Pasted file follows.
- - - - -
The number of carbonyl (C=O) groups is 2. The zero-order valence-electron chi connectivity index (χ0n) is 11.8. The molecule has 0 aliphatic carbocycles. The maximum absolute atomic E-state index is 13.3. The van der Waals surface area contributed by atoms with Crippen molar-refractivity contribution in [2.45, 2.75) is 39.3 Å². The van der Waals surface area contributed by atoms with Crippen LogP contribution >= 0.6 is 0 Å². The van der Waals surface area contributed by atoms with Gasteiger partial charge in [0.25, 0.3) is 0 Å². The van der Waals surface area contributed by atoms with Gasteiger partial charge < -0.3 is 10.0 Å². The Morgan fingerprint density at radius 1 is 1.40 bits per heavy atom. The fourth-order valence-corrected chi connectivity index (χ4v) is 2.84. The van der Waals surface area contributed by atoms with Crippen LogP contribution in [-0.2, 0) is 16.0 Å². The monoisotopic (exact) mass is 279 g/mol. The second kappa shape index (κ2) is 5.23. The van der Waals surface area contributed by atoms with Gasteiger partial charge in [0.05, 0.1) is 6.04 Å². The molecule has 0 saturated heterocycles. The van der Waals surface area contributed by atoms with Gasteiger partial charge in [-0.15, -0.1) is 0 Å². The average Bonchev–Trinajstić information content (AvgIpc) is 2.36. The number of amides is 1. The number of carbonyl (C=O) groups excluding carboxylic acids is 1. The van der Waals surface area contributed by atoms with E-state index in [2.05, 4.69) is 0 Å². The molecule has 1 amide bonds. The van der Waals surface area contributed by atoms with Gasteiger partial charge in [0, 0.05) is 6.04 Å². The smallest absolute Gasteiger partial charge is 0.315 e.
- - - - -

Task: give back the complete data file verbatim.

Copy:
The number of carbonyl (C=O) groups is 2. The zero-order valence-electron chi connectivity index (χ0n) is 11.8. The molecule has 0 aliphatic carbocycles. The maximum absolute atomic E-state index is 13.3. The van der Waals surface area contributed by atoms with Crippen molar-refractivity contribution in [2.45, 2.75) is 39.3 Å². The van der Waals surface area contributed by atoms with Crippen LogP contribution >= 0.6 is 0 Å². The van der Waals surface area contributed by atoms with Gasteiger partial charge in [0.25, 0.3) is 0 Å². The van der Waals surface area contributed by atoms with Gasteiger partial charge < -0.3 is 10.0 Å². The Morgan fingerprint density at radius 1 is 1.40 bits per heavy atom. The fourth-order valence-corrected chi connectivity index (χ4v) is 2.84. The van der Waals surface area contributed by atoms with Crippen LogP contribution in [-0.2, 0) is 16.0 Å². The monoisotopic (exact) mass is 279 g/mol. The second kappa shape index (κ2) is 5.23. The van der Waals surface area contributed by atoms with Gasteiger partial charge in [0.05, 0.1) is 6.04 Å². The molecule has 0 saturated heterocycles. The van der Waals surface area contributed by atoms with Gasteiger partial charge in [-0.15, -0.1) is 0 Å². The average Bonchev–Trinajstić information content (AvgIpc) is 2.36. The number of amides is 1. The number of carbonyl (C=O) groups excluding carboxylic acids is 1. The van der Waals surface area contributed by atoms with E-state index in [2.05, 4.69) is 0 Å². The molecule has 1 amide bonds. The van der Waals surface area contributed by atoms with Gasteiger partial charge in [0, 0.05) is 6.04 Å². The smallest absolute Gasteiger partial charge is 0.315 e.